Transport between the United Kingdom and the EU – overview of the changes since 1 January 2021
The transitional provisions of the EU Withdrawal Agreement with the UK ceased to apply on 31 December 2020. At the same time, the Trade and Cooperation Agreement that was concluded between the EU and the UK on 24 December 2020 has been provisionally applicable since 1 January 2021. The permanent applicability of the Agreement still requires the approval of the European Parliament, which is to be granted by 30 April 2021.
The transport sector is an essential economic driver in the relationships between the EU and the UK. Each year, around 210 million persons and 230 million tonnes of freight are transported between the two sides. In order to maintain and support these traffic flows, the Trade and Cooperation Agreement contains, among other things, provisions ensuring a level playing field for companies from the EU and the UK, as well as common, high standards for the rendering of transport services, for example with regard to passenger rights. Nonetheless, this does give rise to some substantial changes for European and British transport and logistics companies.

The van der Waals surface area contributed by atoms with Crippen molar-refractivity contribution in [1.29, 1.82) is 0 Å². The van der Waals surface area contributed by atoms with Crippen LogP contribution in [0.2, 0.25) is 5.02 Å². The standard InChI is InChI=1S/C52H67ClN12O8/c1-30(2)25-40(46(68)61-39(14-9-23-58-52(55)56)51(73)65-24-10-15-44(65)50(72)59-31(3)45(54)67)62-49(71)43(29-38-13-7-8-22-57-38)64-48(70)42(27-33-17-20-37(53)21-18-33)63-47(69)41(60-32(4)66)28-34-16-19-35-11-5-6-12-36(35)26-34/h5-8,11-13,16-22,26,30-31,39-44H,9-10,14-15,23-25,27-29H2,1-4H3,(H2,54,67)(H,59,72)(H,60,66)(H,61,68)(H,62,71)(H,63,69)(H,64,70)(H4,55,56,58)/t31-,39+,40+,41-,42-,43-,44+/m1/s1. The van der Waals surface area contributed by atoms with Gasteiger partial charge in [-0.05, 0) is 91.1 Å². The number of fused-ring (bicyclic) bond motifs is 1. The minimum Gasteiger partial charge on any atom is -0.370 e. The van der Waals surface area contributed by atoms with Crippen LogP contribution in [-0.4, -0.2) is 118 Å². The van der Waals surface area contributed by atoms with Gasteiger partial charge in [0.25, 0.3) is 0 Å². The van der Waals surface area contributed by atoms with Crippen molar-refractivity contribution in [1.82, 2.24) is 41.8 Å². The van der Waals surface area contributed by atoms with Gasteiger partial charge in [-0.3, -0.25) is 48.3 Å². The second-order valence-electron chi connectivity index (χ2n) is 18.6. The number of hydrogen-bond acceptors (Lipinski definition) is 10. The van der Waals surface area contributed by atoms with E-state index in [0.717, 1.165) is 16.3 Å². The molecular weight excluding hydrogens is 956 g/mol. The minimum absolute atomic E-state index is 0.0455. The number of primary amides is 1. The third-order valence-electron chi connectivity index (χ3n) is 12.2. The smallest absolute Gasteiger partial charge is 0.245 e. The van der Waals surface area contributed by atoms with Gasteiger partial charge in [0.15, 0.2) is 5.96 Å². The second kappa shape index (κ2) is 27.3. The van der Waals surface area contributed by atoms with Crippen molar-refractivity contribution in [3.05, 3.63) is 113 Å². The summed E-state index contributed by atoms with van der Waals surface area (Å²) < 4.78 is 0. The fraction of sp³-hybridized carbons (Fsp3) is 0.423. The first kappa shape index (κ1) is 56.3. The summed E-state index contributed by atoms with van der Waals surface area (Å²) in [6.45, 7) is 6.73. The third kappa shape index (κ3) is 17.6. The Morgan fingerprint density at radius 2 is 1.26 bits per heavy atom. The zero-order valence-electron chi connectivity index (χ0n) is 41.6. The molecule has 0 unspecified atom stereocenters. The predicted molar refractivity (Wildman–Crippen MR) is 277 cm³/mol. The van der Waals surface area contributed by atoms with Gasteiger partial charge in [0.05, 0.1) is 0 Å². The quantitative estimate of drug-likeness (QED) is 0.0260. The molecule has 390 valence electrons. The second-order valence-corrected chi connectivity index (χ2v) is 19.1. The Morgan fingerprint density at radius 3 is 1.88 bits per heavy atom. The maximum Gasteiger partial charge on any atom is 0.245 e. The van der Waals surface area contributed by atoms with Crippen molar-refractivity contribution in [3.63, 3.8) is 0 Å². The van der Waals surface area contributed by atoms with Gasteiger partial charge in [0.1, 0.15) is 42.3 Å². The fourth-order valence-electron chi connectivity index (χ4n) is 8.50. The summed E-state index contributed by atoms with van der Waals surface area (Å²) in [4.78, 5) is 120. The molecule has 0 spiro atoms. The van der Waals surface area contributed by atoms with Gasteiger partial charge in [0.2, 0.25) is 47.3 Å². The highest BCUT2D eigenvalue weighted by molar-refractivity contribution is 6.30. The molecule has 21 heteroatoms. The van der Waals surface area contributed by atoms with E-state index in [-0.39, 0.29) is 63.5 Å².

1. Air transport
The Trade and Cooperation Agreement regulates the aviation sector in detail. Since the UK is no longer a member of the European Union Aviation Safety Agency (EASA), British companies can no longer profit from the European fundamental freedoms, and mutual recognitions and permissions can no longer orient themselves to European regulations, replacement regulations have been enacted in order to ensure efficient air traffic between the EU and the UK.
Under the Trade and Cooperation Agreement, air traffic rights continue to apply for overflights, non-commercial stopover traffic and direct outward and return flights for the commercial transport of persons or freight. These rights are accompanied by the prohibitions of discrimination set out in the Agreement, which are meant to ensure a largely level playing field for British and European air carriers. In case of a discriminatory treatment that violates the Agreement, the parties may initiate arbitral proceedings.